Kids can be so wise in their simplicity. If only us grown ups could remember to keep things as simple. On our last family vacation, one of my 5 year olds was having a total meltdown because we were packing for our return home. After speaking with his Mama for a few minutes he came to find me in the pool and said, “Mommy, I’d hate to say this. I’d really hate to say this. Going on vacation is the best! But going home is the worst.” After nodding in agreement and sharing a moment of solidarity, I invited him in the pool one last time. But his words got me thinking about how hard it is sometimes to return home. And, maybe there are some ways to make the transition easier, for everyone.
4 Tried and true ways to make the return from vacation easier
- Everyone’s favorite word… PREPARATION. Before you leave on vacation, give your home a good clean, don’t leave dishes out, get all that laundry done, mow the grass, etc. You’ll feel much better knowing when you get home there’s no tasks waiting for you. And for the love of God, pack light. (That’s for me)
- If possible, leave a day in between your return home and your return to normalcy. This day provides a buffer to reacclimate to your home environment and get you’re your head right before jumping back into it. I look at it as a way to ease back into the pool of life.
- Once your daily routine is set to resume, try to keep your schedule light. Unless absolutely necessary, don’t book any appointments, meetings, or schedule additional tasks onto your typical day. Just perform the basics. This will help from feeling overtaken by the daily grind and maybe keep that relaxing vacation vibe in your bones a little longer.
- Look forward to your next trip! Routinely take time off. I cannot stress this enough. I worked years only taking one full week of vacation every summer and was miserable. I thought the responsible thing to do was save my PTO hours for an emergency. Little did I know, I was creating a vacation emergency in my head. More recently I’ve sprinkled many trips throughout the year and I LOVE it. I use every last ounce of my PTO. I’d suggest you do what’s right for you.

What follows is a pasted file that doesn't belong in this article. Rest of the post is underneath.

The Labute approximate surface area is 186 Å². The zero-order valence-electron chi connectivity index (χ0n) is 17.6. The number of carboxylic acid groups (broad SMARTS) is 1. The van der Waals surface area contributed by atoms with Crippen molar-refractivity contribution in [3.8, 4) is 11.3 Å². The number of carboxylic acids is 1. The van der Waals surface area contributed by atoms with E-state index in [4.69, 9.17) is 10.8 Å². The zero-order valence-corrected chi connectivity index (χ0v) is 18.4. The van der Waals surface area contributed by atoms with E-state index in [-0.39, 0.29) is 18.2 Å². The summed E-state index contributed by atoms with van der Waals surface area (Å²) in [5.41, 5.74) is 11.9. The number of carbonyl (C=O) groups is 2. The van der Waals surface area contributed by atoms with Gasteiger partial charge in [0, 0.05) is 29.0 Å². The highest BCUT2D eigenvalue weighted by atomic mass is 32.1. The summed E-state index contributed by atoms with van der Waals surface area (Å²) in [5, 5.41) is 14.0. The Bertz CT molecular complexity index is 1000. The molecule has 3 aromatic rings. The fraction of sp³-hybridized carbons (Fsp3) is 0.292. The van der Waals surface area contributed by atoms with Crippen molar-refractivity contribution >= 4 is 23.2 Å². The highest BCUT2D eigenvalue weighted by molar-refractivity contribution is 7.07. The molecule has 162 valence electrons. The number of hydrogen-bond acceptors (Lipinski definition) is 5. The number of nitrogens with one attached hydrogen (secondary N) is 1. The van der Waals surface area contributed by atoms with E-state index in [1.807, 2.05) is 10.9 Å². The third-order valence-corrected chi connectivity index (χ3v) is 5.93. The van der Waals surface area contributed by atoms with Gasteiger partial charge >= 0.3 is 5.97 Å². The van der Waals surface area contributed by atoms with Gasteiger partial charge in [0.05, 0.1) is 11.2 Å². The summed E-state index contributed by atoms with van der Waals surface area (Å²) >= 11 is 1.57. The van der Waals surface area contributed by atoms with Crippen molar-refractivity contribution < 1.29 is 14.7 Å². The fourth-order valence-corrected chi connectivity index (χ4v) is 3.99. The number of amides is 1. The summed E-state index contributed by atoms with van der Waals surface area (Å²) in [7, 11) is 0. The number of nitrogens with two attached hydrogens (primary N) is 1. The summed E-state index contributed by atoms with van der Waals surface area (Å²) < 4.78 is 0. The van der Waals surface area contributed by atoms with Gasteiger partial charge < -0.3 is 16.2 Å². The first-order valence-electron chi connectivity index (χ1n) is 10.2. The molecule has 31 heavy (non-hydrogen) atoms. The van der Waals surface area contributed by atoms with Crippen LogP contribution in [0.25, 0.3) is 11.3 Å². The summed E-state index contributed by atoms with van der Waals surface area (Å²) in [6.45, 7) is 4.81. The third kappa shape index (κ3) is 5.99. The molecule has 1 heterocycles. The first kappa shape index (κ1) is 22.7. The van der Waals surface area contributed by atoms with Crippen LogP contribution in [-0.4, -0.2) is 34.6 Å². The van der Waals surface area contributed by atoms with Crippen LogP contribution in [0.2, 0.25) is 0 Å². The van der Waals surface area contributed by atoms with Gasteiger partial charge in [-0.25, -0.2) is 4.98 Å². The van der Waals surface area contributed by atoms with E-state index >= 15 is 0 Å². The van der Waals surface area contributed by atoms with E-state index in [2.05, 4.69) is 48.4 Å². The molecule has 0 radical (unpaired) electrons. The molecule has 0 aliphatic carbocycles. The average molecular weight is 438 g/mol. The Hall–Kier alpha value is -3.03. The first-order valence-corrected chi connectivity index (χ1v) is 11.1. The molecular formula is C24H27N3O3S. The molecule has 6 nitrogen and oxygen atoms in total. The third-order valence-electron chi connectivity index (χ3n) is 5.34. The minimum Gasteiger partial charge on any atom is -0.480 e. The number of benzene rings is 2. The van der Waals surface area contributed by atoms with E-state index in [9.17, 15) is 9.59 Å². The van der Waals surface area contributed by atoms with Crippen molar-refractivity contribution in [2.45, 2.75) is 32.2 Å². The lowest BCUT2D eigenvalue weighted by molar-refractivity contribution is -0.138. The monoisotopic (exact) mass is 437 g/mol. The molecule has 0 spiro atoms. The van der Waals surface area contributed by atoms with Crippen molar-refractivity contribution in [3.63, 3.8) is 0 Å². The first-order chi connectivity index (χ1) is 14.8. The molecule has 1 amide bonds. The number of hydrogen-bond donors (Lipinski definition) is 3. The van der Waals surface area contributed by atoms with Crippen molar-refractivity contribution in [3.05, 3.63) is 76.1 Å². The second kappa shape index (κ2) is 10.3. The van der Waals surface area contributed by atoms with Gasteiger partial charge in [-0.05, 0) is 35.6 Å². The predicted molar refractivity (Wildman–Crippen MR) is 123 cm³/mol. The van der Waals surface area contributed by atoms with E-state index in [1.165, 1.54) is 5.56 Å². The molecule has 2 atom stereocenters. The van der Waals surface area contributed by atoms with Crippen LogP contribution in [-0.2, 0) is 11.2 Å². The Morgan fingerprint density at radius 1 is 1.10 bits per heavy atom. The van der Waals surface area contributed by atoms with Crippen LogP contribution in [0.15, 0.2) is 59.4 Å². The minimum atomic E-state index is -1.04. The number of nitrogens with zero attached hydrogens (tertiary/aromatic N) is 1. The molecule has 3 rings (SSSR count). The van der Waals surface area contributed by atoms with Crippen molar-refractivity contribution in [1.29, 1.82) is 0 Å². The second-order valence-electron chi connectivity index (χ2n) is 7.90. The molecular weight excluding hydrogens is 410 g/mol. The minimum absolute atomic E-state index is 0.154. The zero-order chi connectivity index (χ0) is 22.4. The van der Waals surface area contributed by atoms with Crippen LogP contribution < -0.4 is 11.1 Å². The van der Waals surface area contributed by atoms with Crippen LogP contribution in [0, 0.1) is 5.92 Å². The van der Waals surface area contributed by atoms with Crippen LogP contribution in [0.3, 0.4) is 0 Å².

Final thoughts on how gratitude has helped me cherish my time away even more.
Bring back a memento. I don’t care what it is. It doesn’t have to be expensive or even relate to the destination itself. Think wall art, a small trinket, a token, new music or wind chimes, sounds, a book, a throw blanket, a tee shirt, a shell, literally anything you can use as a gentle reminder of that experience. I use my mementos to reflect, not on wishing to be back, I mean sure, sometimes I do; but as a reminder to be grateful for that experience.
This is going to sound kind of woo-woo, but I encourage you to try it. Give thanks to your vacation environment. My final day of vacation is always filled with gratitude. Maybe because I spent all those years getting away so little. I thank the room or house I stayed in for comfort and security, I thank the car for getting us safely to our destinations, I thank the ocean, for sharing her beauty and strength. I thank the forrest for the mystery and wonder it holds. I thank all kinds of things. Any special experience, I thank for being able to share in its existence.
Thanking your vacation experience sounds funny, and now you know my secret, but this is something I’ve worked on to make my trips more special. And you know what? It works! Being thankful has changed my experience of travel. When I pause and take one more look, thanking that space, it embeds in my mind, in my experience of it. It forces me to hold that trip with a gracious reflection of experience rather than longing for something that has come to an end. I always want to return and if I’m lucky, one day I will.
Super powers include PREPARATION of anything and everything